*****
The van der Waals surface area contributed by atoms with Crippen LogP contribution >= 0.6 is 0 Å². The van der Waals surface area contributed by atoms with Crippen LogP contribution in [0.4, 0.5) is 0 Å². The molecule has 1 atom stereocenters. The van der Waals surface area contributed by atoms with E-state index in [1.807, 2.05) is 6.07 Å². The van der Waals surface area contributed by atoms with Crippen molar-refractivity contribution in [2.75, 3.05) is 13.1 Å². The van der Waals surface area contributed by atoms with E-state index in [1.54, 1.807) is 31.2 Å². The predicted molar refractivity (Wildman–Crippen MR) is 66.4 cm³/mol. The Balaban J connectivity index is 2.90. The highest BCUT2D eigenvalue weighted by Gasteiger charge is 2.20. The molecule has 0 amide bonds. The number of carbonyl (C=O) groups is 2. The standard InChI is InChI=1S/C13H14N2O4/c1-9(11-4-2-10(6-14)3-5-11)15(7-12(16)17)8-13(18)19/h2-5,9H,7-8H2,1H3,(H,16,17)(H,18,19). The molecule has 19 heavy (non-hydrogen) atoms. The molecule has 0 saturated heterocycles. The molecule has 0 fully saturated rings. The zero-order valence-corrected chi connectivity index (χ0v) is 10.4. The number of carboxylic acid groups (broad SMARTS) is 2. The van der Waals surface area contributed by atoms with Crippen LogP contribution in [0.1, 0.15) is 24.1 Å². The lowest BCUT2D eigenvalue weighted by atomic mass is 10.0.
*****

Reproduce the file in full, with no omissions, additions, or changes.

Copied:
The van der Waals surface area contributed by atoms with Crippen LogP contribution >= 0.6 is 0 Å². The van der Waals surface area contributed by atoms with Crippen LogP contribution in [0.4, 0.5) is 0 Å². The molecule has 1 atom stereocenters. The van der Waals surface area contributed by atoms with E-state index in [1.807, 2.05) is 6.07 Å². The van der Waals surface area contributed by atoms with Crippen molar-refractivity contribution in [2.75, 3.05) is 13.1 Å². The van der Waals surface area contributed by atoms with E-state index in [1.54, 1.807) is 31.2 Å². The predicted molar refractivity (Wildman–Crippen MR) is 66.4 cm³/mol. The Balaban J connectivity index is 2.90. The highest BCUT2D eigenvalue weighted by Gasteiger charge is 2.20. The molecule has 0 amide bonds. The number of carbonyl (C=O) groups is 2. The standard InChI is InChI=1S/C13H14N2O4/c1-9(11-4-2-10(6-14)3-5-11)15(7-12(16)17)8-13(18)19/h2-5,9H,7-8H2,1H3,(H,16,17)(H,18,19). The molecule has 19 heavy (non-hydrogen) atoms. The molecule has 0 saturated heterocycles. The molecule has 0 fully saturated rings. The zero-order valence-corrected chi connectivity index (χ0v) is 10.4. The number of carboxylic acid groups (broad SMARTS) is 2. The van der Waals surface area contributed by atoms with Crippen LogP contribution in [0.1, 0.15) is 24.1 Å². The lowest BCUT2D eigenvalue weighted by atomic mass is 10.0.